Sunday, 29 September 2013

Parents, patterns and metaphors of music

We don't remember being born, we take our early years as given, we build our lives on a platform we've never recognised, because we haven't taken time or attention to check it out.

Our parents are these magical people whose influence is inescapable, though we may dare to stand up to what we have experienced.

Love between parents and children is one of the strongest instincts ever. It's also one of the most misinterpreted.


Most of us have the experience of responding to parents and responding to our children, and we, ourselves, are the difficult bridge between these two responses, because the construction of the bridge is not a given, but that which we create, ourselves.
We're born into a pattern, an emotional pattern, a pattern of belief, a cultural expectation, an economic reality, an historical sequence. We're not responsible for the pattern, yet we're responsible for how we change, don't change, ignore, take responsibility for that pattern.
You have to get personal, and start paying attention to what was going on, what was happening in respect of everything that determined the time and place into which you arrived, how it felt, what it meant, what was required.
They weren't thinking about you, they were responding for better or worse to their own arrival, development and history. They were doing the best they could in respect of their lives, hopes, disappointments, purposes, expectations, ambitions. They were responding to their own patterns of experience.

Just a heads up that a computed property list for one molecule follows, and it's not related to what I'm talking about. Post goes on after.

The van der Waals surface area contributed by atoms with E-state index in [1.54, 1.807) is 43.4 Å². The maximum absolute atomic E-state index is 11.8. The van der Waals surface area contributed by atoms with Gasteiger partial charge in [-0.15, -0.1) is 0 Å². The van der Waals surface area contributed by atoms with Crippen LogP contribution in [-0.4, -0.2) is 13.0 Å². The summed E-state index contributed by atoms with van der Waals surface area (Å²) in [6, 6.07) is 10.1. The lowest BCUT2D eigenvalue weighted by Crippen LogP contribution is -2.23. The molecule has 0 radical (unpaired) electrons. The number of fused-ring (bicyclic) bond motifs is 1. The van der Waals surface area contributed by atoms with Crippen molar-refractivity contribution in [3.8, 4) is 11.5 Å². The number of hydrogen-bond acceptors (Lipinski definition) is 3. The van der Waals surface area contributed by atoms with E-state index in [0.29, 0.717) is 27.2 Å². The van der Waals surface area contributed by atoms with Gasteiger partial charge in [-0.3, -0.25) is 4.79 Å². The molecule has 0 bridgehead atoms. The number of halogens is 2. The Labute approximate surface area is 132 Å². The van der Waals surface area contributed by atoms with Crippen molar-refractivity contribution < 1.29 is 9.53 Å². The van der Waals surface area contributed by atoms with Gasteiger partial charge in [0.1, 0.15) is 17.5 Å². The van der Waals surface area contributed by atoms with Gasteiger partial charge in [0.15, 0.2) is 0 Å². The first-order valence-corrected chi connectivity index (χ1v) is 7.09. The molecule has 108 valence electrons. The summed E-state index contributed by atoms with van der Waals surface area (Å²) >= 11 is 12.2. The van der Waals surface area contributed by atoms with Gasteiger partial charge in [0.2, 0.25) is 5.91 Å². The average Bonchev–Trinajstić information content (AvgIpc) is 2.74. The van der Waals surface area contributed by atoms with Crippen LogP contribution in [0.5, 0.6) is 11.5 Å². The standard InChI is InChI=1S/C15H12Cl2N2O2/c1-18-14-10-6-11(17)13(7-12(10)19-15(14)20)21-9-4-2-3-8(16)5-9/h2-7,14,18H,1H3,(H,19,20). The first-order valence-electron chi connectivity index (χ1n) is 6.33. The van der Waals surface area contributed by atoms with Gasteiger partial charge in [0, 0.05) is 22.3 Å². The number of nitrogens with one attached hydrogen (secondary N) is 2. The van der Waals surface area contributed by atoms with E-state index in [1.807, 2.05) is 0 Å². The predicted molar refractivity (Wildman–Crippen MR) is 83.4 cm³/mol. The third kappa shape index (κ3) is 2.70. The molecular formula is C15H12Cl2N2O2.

No-one is free from parents, biological sequence is inevitable. The implications are huge: person, purpose, life-plan, predisposition, preferences: all these come from somewhere, and the point of immediate entry is birth, that biological event in respect of which we exchange muscular contractions for emotional obligations.
Take a short test:
Pay attention to your life:
List your Mom's strongest (not best) character traits. On a scale of one to ten, rate her frequency of performing these. On a scale of one to ten do this for yourself.
List your Dad's strongest (not best) character traits. On a scale of one to ten, rate his frequency of performing these. On a scale of one to ten, do this for yourself.
Do this exercise for one mere week, thirty minutes a day, and I guarantee life-changes.
One's life is a pattern of meaning, and alas, this word is an empty one, unless it's filled with action. If you do something with your life other than look for superficial gratification, necessary survival, short-term joy, fun-filled distraction, your life will feel at first to be alien, then large, becoming properly purposeful.